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Home » Archive » 2022

TDK conference 2022

The protective effect of luteolin in porcine intestinal epithelial cells infected with Gram negative bacteria
Rahamim-Ripshtos Koral - year 6
University of Veterinary Medicine Budapest, Department of Pharmacology and Toxicology
Supervisors: Orsolya Farkas, Dóra Kovács

Abstract:

Excessive and improper use of antibiotics throughout the years has substantially increased the prevalence of antibiotic resistance in bacterial strains. The development of resistance may result in treatment failure and poses a great risk for both human and animal health.

Furthermore, transmission of zoonotic agents such as Escherichia coli (E. coli) and Salmonella enterica (S. enterica) from animals to humans compose another significant health hazard. Both resistance development and zoonoses transmission threats can be more effectively tackled if “One health” approach is taken into account. The concept states that to overcome the potential health risks, human and veterinary medicine fields must work together in the prediction, prevention, detection, and management of threats, including finding practical solutions for antibiotic resistance by reduction and optimization of use.

Such possible solutions include finding potential antibiotics alternatives, which is crucial for combating antibiotic resistance. Among the potential alternatives, flavonoids, including luteolin, may provide a suitable substitute. Flavonoids are a family of secondary plant metabolites that possess various therapeutical properties such as antioxidant, anti-inflammatory, antibacterial and anticancer activities.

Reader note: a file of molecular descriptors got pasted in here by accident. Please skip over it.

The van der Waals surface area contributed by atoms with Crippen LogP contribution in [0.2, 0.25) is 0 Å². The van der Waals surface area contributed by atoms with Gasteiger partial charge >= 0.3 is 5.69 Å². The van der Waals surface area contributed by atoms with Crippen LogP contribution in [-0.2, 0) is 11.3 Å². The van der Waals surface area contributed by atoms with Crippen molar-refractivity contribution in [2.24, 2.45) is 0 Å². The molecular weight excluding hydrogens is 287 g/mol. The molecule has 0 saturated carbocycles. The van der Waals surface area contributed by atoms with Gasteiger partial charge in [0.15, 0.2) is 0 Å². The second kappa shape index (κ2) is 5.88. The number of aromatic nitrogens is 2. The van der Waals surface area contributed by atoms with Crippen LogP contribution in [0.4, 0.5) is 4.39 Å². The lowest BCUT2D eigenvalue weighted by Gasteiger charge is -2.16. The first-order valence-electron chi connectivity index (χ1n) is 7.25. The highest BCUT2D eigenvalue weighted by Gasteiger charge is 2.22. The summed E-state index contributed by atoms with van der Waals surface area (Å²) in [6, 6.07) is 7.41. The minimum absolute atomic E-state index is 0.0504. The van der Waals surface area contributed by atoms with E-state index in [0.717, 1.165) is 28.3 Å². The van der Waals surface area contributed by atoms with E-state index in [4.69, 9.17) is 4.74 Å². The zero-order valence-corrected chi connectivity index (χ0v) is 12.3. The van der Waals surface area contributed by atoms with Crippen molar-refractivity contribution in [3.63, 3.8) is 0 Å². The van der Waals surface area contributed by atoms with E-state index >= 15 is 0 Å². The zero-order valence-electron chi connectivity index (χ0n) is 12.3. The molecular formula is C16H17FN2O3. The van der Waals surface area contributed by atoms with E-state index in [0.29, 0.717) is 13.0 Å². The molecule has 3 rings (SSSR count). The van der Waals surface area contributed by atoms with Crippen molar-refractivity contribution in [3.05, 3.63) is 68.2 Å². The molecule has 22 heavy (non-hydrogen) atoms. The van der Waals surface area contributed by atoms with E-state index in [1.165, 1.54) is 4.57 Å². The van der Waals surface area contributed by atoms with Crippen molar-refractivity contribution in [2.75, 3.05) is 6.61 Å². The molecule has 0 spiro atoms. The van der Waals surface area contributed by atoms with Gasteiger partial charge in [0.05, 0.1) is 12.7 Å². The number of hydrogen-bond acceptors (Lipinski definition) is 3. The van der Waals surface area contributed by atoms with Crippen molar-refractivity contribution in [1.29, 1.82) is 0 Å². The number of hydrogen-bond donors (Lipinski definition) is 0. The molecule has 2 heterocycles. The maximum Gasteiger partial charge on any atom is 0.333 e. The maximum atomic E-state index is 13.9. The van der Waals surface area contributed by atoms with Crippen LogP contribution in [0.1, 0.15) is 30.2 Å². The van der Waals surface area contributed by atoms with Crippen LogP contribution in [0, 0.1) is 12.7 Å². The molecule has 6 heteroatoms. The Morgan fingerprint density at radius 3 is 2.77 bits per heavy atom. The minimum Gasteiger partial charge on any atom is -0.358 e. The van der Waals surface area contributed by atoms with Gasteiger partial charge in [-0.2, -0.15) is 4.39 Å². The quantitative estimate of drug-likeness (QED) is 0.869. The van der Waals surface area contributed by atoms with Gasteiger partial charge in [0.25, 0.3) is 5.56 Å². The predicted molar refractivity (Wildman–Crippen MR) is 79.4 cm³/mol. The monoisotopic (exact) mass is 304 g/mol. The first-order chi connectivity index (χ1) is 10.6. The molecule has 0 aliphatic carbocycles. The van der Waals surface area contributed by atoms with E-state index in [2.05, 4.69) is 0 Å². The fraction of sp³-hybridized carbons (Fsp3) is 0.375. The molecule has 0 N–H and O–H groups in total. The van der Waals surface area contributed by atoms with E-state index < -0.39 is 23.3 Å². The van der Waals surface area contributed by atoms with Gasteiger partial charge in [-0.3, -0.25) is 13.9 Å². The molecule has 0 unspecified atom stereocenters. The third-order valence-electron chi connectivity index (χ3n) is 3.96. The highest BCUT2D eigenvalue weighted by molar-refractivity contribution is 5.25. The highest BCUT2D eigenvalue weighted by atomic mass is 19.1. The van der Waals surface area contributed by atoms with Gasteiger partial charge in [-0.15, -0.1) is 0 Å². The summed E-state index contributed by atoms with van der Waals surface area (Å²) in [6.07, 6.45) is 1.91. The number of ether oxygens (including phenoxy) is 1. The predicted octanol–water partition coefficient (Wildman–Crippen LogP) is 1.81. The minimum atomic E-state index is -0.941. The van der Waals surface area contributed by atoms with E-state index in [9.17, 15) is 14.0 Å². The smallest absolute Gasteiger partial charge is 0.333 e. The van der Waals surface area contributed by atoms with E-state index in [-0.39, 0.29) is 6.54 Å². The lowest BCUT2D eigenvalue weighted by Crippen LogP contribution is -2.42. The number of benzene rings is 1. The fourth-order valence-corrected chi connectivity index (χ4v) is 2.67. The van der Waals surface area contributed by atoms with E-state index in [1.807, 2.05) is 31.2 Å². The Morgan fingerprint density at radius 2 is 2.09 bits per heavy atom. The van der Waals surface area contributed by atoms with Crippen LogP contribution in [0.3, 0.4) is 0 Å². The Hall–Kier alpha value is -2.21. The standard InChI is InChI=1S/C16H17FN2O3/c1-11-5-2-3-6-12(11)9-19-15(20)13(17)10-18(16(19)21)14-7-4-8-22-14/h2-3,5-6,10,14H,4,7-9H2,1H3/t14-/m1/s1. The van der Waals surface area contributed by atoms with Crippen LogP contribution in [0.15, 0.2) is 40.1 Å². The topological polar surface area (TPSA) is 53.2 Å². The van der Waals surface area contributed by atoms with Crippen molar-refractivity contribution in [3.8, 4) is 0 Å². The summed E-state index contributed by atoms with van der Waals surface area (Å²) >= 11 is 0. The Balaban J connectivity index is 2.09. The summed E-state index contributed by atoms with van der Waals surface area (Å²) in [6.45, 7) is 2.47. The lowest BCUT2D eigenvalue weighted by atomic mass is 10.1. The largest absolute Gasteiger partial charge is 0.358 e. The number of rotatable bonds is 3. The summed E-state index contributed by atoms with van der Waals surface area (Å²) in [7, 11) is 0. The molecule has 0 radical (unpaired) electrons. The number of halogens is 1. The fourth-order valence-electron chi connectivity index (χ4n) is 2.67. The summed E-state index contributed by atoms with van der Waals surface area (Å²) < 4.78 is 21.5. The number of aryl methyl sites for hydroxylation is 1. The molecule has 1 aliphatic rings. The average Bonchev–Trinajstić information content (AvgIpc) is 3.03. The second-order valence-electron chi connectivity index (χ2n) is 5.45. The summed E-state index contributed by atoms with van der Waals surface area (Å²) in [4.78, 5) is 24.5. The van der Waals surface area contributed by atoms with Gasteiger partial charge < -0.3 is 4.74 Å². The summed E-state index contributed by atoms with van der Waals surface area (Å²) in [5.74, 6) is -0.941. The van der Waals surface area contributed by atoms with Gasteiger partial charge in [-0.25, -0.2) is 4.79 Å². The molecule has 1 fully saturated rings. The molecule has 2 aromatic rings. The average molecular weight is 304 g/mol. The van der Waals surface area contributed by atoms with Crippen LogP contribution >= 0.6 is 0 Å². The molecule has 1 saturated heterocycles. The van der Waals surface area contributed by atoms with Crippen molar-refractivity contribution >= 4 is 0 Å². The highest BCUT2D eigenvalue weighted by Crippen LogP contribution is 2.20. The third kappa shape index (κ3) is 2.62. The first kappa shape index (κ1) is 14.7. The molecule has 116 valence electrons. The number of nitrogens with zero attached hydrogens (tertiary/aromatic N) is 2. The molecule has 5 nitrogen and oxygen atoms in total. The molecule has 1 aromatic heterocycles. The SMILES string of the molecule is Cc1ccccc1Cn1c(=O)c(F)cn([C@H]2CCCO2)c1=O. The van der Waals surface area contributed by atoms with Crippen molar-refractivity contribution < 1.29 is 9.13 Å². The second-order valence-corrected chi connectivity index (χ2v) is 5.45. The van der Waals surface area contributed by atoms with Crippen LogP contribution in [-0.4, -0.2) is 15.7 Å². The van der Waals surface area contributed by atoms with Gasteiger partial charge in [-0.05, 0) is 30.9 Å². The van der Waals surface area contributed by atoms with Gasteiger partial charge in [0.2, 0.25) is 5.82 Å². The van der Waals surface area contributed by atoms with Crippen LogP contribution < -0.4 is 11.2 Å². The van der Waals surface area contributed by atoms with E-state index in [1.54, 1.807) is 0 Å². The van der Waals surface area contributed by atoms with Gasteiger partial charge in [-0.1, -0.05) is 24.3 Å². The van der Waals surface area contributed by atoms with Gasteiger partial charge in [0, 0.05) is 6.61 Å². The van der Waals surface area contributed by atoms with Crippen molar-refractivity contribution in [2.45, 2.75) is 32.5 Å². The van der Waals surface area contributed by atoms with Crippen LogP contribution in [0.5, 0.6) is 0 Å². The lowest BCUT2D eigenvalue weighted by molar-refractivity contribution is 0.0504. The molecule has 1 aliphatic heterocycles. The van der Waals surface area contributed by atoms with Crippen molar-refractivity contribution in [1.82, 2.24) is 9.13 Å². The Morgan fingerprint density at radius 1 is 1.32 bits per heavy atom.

The goal in our study was to examine the protective effect of luteolin in an in vitro model of porcine intestinal epithelial cells (IPEC-J2 cell line) infected with E. coli and. S. enterica ser. Typhimurium of porcine origin. Cells were initially treated with either E. coli or S. Typhimurium alone and in combination with luteolin (25 or 50 µg/ml). Luteolin administration was implemented in three different methods, comparing the efficacy of pre-, parallel- and post-treatments. Then, the amount of intracellular reactive oxygen species (IC ROS) was measured with 2’,7’ dichloro-dihydro-fluorescein diacetate (DCFH-DA) reagent. The pro-inflammatory interleukin-6 (IL-6) and interleukin-8 (IL-8) levels were determined with enzyme-linked immunosorbent assay (ELISA) and the anti-adhesive effect was assessed by colony forming unit (CFU) count.

The results of the study showed that luteolin was capable to reduce the levels of oxidative stress and inflammatory markers in the bacteria-inoculated porcine intestinal epithelial cells. However, there was no significant effect on E. coli or S. Typhimurium adherence to the above-mentioned cells.

Based on our results, luteolin may provide a reasonable option for the prevention and treatment of porcine infectious intestinal diseases, although further studies, both in vivo and in vitro, are required to support their incorporation in the therapeutic protocols.



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